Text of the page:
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      Know Your Breach: Premier Patient Healthcare

      The target: Premier Patient Healthcare, a Texas based accountable care organization.

      The take: Exposure of 38,000 records of Personally Identifiable Information including: name, age, sex, race, county, state of residence, zip code, and Medicare beneficiary information.

      The attack vector: The data was illegally accessed by a former terminated employee of the firm, who used their still active access to view, download and steal the files from a third-party vendor that had a contract with Premier Patient.

      This breach highlights two important lessons for firms. Access control around terminated employees is paramount to maintaining a secure environment for sensitive data. Furthermore, while Patient Data may have followed these steps for their own systems, the attack took place on a third-party vendor, showing that access control must also be applied across all platforms to be fully effective.

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      Know Your Breach: Portpass

      The target: Portpass, a private proof-of-vaccination mobile application.

      The take: Exposure of potentially 650,000 records of personally identifiable information including: email addresses, names, blood types, phone numbers, birthdays, and driver's licences

      The attack vector: Portpass stored user profiles on their website, accessible to the public, which exposed the above information to anyone visiting the site. This data not encrypted and was stored as plain text.

      Use of industry standard authentication protocols is an integral part of maintaining a rigorous cybersecurity posture, and it is critical to employ robust practices of credential management, user authentication and validation, around all points of access, especially public facing ones, in a firm’s IT network. This breach also highlights the important of encryption as a method to improve the security of stored data, which can still protect the exposed information.

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      Know Your Breach: Twitch

      The target: Twitch.tv, a U.S based video game streaming service.

      The take: Exposure of 125GB of information including source code and commit history dating back to the company’s founding, creator payout revenue from 2019 to 2021, their internal cybersecurity tool NOC tool, and which AWS services they use.

      The attack vector: A misconfiguration error left one of its servers exposed, allowing the attacker to gain access to the server and exfiltrate the data of some 6000 repositories of firm storage. 

      It is critical to employ robust practices of credential management, user authentication and validation around all points of access. An unprotected point of entry on a key piece of equipment like a server can lead to a breach with a cascading effect on data exposure.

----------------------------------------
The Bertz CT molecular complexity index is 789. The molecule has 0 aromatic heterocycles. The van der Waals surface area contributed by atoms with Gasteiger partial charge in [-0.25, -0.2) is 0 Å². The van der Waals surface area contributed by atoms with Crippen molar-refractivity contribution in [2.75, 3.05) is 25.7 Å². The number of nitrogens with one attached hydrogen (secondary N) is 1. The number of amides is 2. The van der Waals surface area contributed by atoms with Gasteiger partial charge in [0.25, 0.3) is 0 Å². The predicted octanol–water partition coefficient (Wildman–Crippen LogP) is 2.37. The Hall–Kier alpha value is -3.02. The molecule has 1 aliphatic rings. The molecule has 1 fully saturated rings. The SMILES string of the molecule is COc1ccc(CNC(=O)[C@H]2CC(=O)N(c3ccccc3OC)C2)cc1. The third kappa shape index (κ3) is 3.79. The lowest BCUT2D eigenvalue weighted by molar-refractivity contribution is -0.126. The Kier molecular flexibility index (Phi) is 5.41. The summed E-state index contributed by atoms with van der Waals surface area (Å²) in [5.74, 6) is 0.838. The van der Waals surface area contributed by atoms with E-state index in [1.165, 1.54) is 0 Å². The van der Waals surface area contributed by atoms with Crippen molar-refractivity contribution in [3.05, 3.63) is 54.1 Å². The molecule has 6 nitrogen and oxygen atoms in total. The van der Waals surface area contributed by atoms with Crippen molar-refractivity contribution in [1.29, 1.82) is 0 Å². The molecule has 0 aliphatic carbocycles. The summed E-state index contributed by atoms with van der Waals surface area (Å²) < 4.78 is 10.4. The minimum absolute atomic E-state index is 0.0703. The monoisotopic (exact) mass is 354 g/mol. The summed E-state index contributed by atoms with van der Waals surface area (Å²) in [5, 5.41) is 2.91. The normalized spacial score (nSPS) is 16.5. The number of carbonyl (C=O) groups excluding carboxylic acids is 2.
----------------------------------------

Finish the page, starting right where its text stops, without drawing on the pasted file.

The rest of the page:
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      Know Your Breach: Portpass

      The target: Portpass, a private proof-of-vaccination mobile application.

      The take: Exposure of potentially 650,000 records of personally identifiable information including: email addresses, names, blood types, phone numbers, birthdays, and driver's licences

      The attack vector: Portpass stored user profiles on their website, accessible to the public, which exposed the above information to anyone visiting the site. This data not encrypted and was stored as plain text.

      Use of industry standard authentication protocols is an integral part of maintaining a rigorous cybersecurity posture, and it is critical to employ robust practices of credential management, user authentication and validation, around all points of access, especially public facing ones, in a firm’s IT network. This breach also highlights the important of encryption as a method to improve the security of stored data, which can still protect the exposed information.

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      Know Your Breach: Coninsa Ramon

      The target: Coninsa Ramon, a Colombian based architecture, engineering, construction, and real estate firm.

      The take: 5.5 million files of 100,000 customers of their personally identifiable information including: full names, addresses, email addresses, transaction data, and asset values.

      The attack vector: An unsecured Amazon S3 storage server was misconfigured, allowing anyone with an internet connection to access and download the data. In addition, malicious code was discovered that would allow attackers to maintain a persistent connection to the website, letting them redirect traffic to fraudulent pages. 

      The exposure of personal information can lead to highly targeted phishing and fraud attacks. Given how detailed the information was in this exposure, the threat of spear-phishing campaigns is high. Use of authentication protocols is an integral part of maintaining a rigorous cybersecurity posture, and it is critical to employ industry standard practices of credential management, user authentication and validation, around all storage of customer data.